Lucas James has two claims to fame. His full name is Lucas James Joyce; his great-great-grandfather, James Joyce, was an Irish expatriate writer best known for his novels “Ulysses” in 1922 and “Finnegans Wake” in 1939.

James was also a body double for Phoenix Suns’ star Steve Nash in a Nike shoe commercial shot this spring.

“We’re the same height,” said the 6-foot-4-inch Scottsdale resident. “It was shot during the season and they could only use him for two hours. They wanted me for a lot longer than that. All they needed was from my neck down.”

James, an actor, model and host of “Arizona Entertainment Weekly” on KPHO-TV (Channel 5), spent two eight-hour days filming at a former high school gym in the Valley. The 26-year-old worked in sales and marketing for the Suns and WNBA Phoenix Mercury after relocating to Scottsdale in 2004 from Minnesota.

Having played basketball at Bemidji State University in Minnesota gave him a leg up on competition. James is a client of the Leighton Agency of Scottsdale, the firm that got him the Nike shoot. He earned $5,000 for the project.

“I must have done a crossover 1,000 times,” James said of a basketball maneuver where a player feints to sucker a defender into committing his forward momentum in the same direction and then lunges for free space. “They wanted to be sure the shoe was just right so the word Nike could be seen. The Nike reps were there. You and I may think that it looks good one way but the angles have to be just right. It was very different.”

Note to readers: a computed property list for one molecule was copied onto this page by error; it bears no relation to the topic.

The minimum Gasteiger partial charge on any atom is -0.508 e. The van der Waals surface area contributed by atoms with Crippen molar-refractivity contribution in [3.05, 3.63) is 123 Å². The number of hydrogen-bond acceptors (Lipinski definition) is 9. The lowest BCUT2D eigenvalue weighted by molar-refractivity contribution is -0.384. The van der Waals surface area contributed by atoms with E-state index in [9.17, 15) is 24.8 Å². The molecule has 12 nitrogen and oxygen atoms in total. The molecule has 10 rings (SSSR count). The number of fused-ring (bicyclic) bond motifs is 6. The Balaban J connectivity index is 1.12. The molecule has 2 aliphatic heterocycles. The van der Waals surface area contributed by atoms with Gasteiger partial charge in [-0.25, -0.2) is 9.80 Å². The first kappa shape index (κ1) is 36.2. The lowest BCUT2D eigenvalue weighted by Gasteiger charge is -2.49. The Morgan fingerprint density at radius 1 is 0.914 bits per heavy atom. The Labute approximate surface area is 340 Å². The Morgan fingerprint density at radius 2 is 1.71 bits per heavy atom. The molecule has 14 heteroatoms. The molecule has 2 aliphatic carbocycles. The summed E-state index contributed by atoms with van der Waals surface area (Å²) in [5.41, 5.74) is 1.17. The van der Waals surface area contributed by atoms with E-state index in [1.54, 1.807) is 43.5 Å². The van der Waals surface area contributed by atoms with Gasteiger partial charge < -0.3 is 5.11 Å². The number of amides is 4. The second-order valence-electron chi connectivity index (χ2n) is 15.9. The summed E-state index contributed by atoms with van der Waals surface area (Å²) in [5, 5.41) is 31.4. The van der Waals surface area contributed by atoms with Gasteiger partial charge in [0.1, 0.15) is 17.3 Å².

James, who first met Nash when James worked for the team, said the two-time NBA most valuable player was easy to work with and cordial on the set.

“I did his moves for a day, then he came in and did them,” James said. “He’s such a pro. He made everything look like a piece of cake.”

James has also done fitness and fashion modeling for companies such as Bahama Breeze, Hewlett-Packard and the Pointe South Mountain Resort.

The catalyst for his trying to get into modeling was a suggestion from a woman he knew. James also works in business development for a Valley title company.

“I want to continue as a TV host and eventually have my own syndicated entertainment show,” James said. “Phoenix is a good market because we’re getting more and more movies and I can try to act in them. I’d eventually like to wind up in Los Angeles. People move to L.A. with no representation or experience. I have both. I’d like to wind up in L.A. in the next three years. That would be good progress for my career.”

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